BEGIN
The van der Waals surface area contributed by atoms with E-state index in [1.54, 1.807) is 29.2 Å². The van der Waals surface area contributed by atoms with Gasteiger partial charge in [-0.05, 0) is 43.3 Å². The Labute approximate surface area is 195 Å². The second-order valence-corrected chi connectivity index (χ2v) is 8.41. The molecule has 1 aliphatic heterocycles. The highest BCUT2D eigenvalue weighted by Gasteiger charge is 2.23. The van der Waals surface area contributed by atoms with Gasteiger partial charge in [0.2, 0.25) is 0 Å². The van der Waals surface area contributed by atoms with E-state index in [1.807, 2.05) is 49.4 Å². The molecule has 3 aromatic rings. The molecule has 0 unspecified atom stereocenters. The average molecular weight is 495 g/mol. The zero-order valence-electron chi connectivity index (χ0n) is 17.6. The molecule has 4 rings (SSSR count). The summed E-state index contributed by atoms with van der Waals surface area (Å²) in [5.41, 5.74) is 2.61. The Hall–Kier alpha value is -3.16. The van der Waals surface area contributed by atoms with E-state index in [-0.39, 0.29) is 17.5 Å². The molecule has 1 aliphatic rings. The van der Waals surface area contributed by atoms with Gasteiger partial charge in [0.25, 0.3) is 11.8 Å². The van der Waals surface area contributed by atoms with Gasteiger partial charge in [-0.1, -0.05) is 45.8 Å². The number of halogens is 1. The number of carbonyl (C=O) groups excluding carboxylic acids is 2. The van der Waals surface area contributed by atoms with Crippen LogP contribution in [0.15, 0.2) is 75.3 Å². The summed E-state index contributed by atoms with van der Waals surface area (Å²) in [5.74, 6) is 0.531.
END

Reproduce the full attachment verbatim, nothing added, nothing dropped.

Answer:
The van der Waals surface area contributed by atoms with E-state index in [1.54, 1.807) is 29.2 Å². The van der Waals surface area contributed by atoms with Gasteiger partial charge in [-0.05, 0) is 43.3 Å². The Labute approximate surface area is 195 Å². The second-order valence-corrected chi connectivity index (χ2v) is 8.41. The molecule has 1 aliphatic heterocycles. The highest BCUT2D eigenvalue weighted by Gasteiger charge is 2.23. The van der Waals surface area contributed by atoms with Gasteiger partial charge in [0.2, 0.25) is 0 Å². The van der Waals surface area contributed by atoms with E-state index in [1.807, 2.05) is 49.4 Å². The molecule has 3 aromatic rings. The molecule has 0 unspecified atom stereocenters. The average molecular weight is 495 g/mol. The zero-order valence-electron chi connectivity index (χ0n) is 17.6. The molecule has 4 rings (SSSR count). The summed E-state index contributed by atoms with van der Waals surface area (Å²) in [5.41, 5.74) is 2.61. The Hall–Kier alpha value is -3.16. The van der Waals surface area contributed by atoms with E-state index in [-0.39, 0.29) is 17.5 Å². The molecule has 1 aliphatic rings. The van der Waals surface area contributed by atoms with Gasteiger partial charge in [0.25, 0.3) is 11.8 Å². The van der Waals surface area contributed by atoms with Gasteiger partial charge in [-0.1, -0.05) is 45.8 Å². The number of halogens is 1. The number of carbonyl (C=O) groups excluding carboxylic acids is 2. The van der Waals surface area contributed by atoms with Crippen LogP contribution in [0.15, 0.2) is 75.3 Å². The summed E-state index contributed by atoms with van der Waals surface area (Å²) in [5.74, 6) is 0.531.